Fasting days and Emberings be
Lent, Whitsun, Holyrood, and Lucie
old English rhyme
First things first, however: I know you are all just dying to know why this is called an Ember Day Tart. According to Western Christian churches, Ember Days are sets of three days of fasting and prayer - a Wednesday, Friday, and Saturday - that fall in the same week, and occur four times a year. On these days, meat is forbidden, but eggs, dairy, and fish are allowed. Frankly, I'm not sure I understand where the element of sacrifice comes in. I mean, if this rich and satisfying dish is meant for a fasting day, then I'm thinking I could probably fast every day, no problem.
Don't worry - you don't need to come out of a Christian tradition to participate in this delicious day of fasting. Ember Days are likely much older than Christianity. The word itself, in fact, (and this part I got from Wikipedia, lest you become too impressed with my linguistic prowess!) probably comes from the Anglo-Saxon word ymbren, meaning cycle or revolution, almost certainly referring to the annual cycles of the year. The moral of this story? Whatever one's religion or philosophy, I think we can all come together, get along, and enjoy a nice cheesy pie.
As for why this thing is called a tart and not a pie - I have no idea. As with so many medieval recipes, the originals do not list ingredient amounts, and all of the translations I consulted cited amounts that would have literally spilled out of a tart shell. Plus, most modern versions call for a pie crust.
Actually, when it comes to dishes like this, medieval recipes often instruct the cook to lay the pie or tart filling in a "trap" or "coffin" in reference to the crust. Scholars speculate that this may be because the manner in which pies were baked could have rendered the crust inedible, and perhaps the rich ate the filling while the poor ate the crust. As for me? I'll eat it all, thanks.
The original recipe for my Ember Day Tart-Pie comes from two sources: the fourteenth-century manuscript Forme of Cury, and a slightly later manuscript, the Arundel MS 344. I adapted my version from the translations and interpretations at Celt Net and Medieval Cookery.
A Tart for Ember Day
3 medium onions, chopped
2 small bunches of parsley, chopped
8 oz. extra sharp cheddar, grated
6-8 eggs, beaten
1 tbsp melted butter
8-10 saffron threads, ground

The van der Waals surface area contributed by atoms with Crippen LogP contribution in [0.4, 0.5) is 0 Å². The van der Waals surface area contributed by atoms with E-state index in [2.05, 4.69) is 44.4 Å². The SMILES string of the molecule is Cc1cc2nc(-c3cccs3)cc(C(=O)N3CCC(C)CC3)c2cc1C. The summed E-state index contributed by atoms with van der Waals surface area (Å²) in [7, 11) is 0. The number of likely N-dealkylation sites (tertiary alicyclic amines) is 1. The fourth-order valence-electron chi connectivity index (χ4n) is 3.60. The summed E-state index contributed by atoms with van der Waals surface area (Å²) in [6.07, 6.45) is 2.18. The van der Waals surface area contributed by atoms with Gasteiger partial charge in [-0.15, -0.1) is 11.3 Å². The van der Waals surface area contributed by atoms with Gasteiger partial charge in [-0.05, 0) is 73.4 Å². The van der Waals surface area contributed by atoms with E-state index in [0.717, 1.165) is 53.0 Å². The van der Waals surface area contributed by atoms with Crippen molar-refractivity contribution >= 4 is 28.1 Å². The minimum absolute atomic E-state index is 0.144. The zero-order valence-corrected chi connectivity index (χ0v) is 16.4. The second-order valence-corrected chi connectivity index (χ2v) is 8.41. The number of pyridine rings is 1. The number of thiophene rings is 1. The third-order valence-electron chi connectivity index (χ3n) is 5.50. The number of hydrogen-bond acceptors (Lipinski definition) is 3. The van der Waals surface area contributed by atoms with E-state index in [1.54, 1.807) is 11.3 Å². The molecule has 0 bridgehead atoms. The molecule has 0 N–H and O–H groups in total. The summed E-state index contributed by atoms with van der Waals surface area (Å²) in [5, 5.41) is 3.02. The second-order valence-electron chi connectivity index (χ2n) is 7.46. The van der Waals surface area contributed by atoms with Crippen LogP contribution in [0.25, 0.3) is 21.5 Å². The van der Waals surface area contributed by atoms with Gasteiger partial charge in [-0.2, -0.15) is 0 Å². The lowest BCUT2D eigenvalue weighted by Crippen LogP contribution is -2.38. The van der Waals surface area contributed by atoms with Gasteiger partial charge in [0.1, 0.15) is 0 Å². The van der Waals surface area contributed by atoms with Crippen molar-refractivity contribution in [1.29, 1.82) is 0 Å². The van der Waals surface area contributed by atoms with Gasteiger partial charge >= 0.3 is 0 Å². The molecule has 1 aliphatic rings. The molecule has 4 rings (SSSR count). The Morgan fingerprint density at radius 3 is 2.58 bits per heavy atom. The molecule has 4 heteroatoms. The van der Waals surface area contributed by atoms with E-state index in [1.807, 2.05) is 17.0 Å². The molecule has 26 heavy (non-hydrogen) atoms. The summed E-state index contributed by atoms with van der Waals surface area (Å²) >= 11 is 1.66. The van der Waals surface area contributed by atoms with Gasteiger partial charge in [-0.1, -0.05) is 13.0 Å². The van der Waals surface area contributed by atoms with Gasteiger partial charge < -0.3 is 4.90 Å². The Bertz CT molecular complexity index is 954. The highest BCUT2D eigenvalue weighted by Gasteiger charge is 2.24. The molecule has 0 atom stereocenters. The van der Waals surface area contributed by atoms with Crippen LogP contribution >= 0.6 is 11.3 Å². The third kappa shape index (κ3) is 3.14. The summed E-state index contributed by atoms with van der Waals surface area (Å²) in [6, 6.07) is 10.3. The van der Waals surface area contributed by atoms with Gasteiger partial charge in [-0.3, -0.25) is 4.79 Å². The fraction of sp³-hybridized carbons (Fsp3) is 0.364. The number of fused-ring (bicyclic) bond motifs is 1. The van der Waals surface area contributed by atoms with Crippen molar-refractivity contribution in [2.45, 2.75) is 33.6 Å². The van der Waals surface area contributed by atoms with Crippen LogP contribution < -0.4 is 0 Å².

a few pinches of salt
2 small handfuls of currants
a few pinches of sugar
1/8 tsp ground clove
1/8 tsp grated nutmeg
5-7 sage leaves, chopped fine
1-2 tsp fresh thyme
* I used the pie crust recipe from the Mini Fig Pies of Day 1
The original recipe calls for you to "Take & perboile oynouns & herbis & presse out pe water & hewe hem smale." In other words, boil the onions and herbs, press out the water, and then chop. It wasn't very medieval of me, but I decided not to do this in order to preserve more of the punchy herb flavor and the crunch of the onions, because that's how I like it. If you want to be a purist, by all means go ahead and boil away! The rest is pure simplicity: Just mix all the ingredients together, put the whole lot into your pie crust (in a greased pie pan of course) and pop it in a 350 degree oven until it sets, about 45 - 60 minutes. I let it sit for about 10 - 15 minutes before I cut into it.
And guess what? This year the winter Ember Days fall on December 18 & 19, so if you're reading this post on Friday, you still have time to make your pie and start denying yourself and fasting with all that cheesy goodness. I had no idea that the timing would work out so perfectly when I was choosing medieval recipes for this series.
I hope you enjoy your Ember Day Tart - I can't believe there are only 3 days left in the 12 Days of Feasting! Vegetarians, you are going to hate me tomorrow, and I apologize in advance. I hope you'll let me make it up to you on Day 11 with a decadent sweet treat. Everyone else, I'll see you on Day 10!